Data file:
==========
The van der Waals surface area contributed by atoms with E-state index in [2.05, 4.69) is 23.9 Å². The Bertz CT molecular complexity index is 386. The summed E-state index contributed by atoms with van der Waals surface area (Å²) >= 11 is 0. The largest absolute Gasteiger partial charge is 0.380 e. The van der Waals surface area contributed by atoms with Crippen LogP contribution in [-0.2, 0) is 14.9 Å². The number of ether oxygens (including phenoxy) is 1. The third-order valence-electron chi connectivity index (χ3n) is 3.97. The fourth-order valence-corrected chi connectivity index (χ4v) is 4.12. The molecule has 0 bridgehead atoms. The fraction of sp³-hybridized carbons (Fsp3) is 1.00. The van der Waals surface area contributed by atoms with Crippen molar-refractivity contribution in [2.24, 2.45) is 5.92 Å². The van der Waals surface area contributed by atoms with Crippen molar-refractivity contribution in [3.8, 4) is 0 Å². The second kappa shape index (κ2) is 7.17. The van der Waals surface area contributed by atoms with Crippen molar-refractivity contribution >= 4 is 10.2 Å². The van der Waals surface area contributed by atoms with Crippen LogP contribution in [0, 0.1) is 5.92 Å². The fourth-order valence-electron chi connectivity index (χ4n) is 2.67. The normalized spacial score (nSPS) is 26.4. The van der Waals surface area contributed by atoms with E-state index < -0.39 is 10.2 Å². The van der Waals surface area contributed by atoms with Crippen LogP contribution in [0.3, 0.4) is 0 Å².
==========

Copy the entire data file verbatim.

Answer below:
The van der Waals surface area contributed by atoms with E-state index in [2.05, 4.69) is 23.9 Å². The Bertz CT molecular complexity index is 386. The summed E-state index contributed by atoms with van der Waals surface area (Å²) >= 11 is 0. The largest absolute Gasteiger partial charge is 0.380 e. The van der Waals surface area contributed by atoms with Crippen LogP contribution in [-0.2, 0) is 14.9 Å². The number of ether oxygens (including phenoxy) is 1. The third-order valence-electron chi connectivity index (χ3n) is 3.97. The fourth-order valence-corrected chi connectivity index (χ4v) is 4.12. The molecule has 0 bridgehead atoms. The fraction of sp³-hybridized carbons (Fsp3) is 1.00. The van der Waals surface area contributed by atoms with Crippen molar-refractivity contribution in [2.24, 2.45) is 5.92 Å². The van der Waals surface area contributed by atoms with Crippen molar-refractivity contribution in [3.8, 4) is 0 Å². The second kappa shape index (κ2) is 7.17. The van der Waals surface area contributed by atoms with Crippen molar-refractivity contribution >= 4 is 10.2 Å². The van der Waals surface area contributed by atoms with Crippen LogP contribution in [0, 0.1) is 5.92 Å². The fourth-order valence-electron chi connectivity index (χ4n) is 2.67. The normalized spacial score (nSPS) is 26.4. The van der Waals surface area contributed by atoms with E-state index < -0.39 is 10.2 Å². The van der Waals surface area contributed by atoms with Crippen LogP contribution in [0.3, 0.4) is 0 Å².